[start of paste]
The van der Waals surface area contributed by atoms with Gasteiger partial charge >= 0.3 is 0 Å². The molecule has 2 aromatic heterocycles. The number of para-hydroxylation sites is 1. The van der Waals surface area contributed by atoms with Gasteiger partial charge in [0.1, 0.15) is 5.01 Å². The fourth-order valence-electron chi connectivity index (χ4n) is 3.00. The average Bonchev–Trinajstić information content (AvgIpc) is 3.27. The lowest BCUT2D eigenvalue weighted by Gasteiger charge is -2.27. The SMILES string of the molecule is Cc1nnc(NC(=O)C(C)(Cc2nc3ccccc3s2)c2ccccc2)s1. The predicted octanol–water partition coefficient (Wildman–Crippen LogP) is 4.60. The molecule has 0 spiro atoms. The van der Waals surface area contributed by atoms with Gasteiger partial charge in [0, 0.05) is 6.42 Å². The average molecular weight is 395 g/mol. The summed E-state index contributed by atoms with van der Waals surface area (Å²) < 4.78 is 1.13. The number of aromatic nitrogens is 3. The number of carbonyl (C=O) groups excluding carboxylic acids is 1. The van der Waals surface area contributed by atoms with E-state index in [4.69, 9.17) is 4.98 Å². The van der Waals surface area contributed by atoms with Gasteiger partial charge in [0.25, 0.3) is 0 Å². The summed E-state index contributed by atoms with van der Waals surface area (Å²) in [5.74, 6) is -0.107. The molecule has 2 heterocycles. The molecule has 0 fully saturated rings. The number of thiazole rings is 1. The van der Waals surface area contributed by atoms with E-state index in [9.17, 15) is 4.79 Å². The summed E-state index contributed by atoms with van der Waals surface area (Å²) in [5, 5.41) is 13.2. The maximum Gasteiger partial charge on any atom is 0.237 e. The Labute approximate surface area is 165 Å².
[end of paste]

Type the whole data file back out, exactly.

The van der Waals surface area contributed by atoms with Gasteiger partial charge >= 0.3 is 0 Å². The molecule has 2 aromatic heterocycles. The number of para-hydroxylation sites is 1. The van der Waals surface area contributed by atoms with Gasteiger partial charge in [0.1, 0.15) is 5.01 Å². The fourth-order valence-electron chi connectivity index (χ4n) is 3.00. The average Bonchev–Trinajstić information content (AvgIpc) is 3.27. The lowest BCUT2D eigenvalue weighted by Gasteiger charge is -2.27. The SMILES string of the molecule is Cc1nnc(NC(=O)C(C)(Cc2nc3ccccc3s2)c2ccccc2)s1. The predicted octanol–water partition coefficient (Wildman–Crippen LogP) is 4.60. The molecule has 0 spiro atoms. The van der Waals surface area contributed by atoms with Gasteiger partial charge in [0, 0.05) is 6.42 Å². The average molecular weight is 395 g/mol. The summed E-state index contributed by atoms with van der Waals surface area (Å²) < 4.78 is 1.13. The number of aromatic nitrogens is 3. The number of carbonyl (C=O) groups excluding carboxylic acids is 1. The van der Waals surface area contributed by atoms with E-state index in [4.69, 9.17) is 4.98 Å². The van der Waals surface area contributed by atoms with Gasteiger partial charge in [0.25, 0.3) is 0 Å². The summed E-state index contributed by atoms with van der Waals surface area (Å²) in [5.74, 6) is -0.107. The molecule has 2 heterocycles. The molecule has 0 fully saturated rings. The number of thiazole rings is 1. The van der Waals surface area contributed by atoms with E-state index in [9.17, 15) is 4.79 Å². The summed E-state index contributed by atoms with van der Waals surface area (Å²) in [5, 5.41) is 13.2. The maximum Gasteiger partial charge on any atom is 0.237 e. The Labute approximate surface area is 165 Å².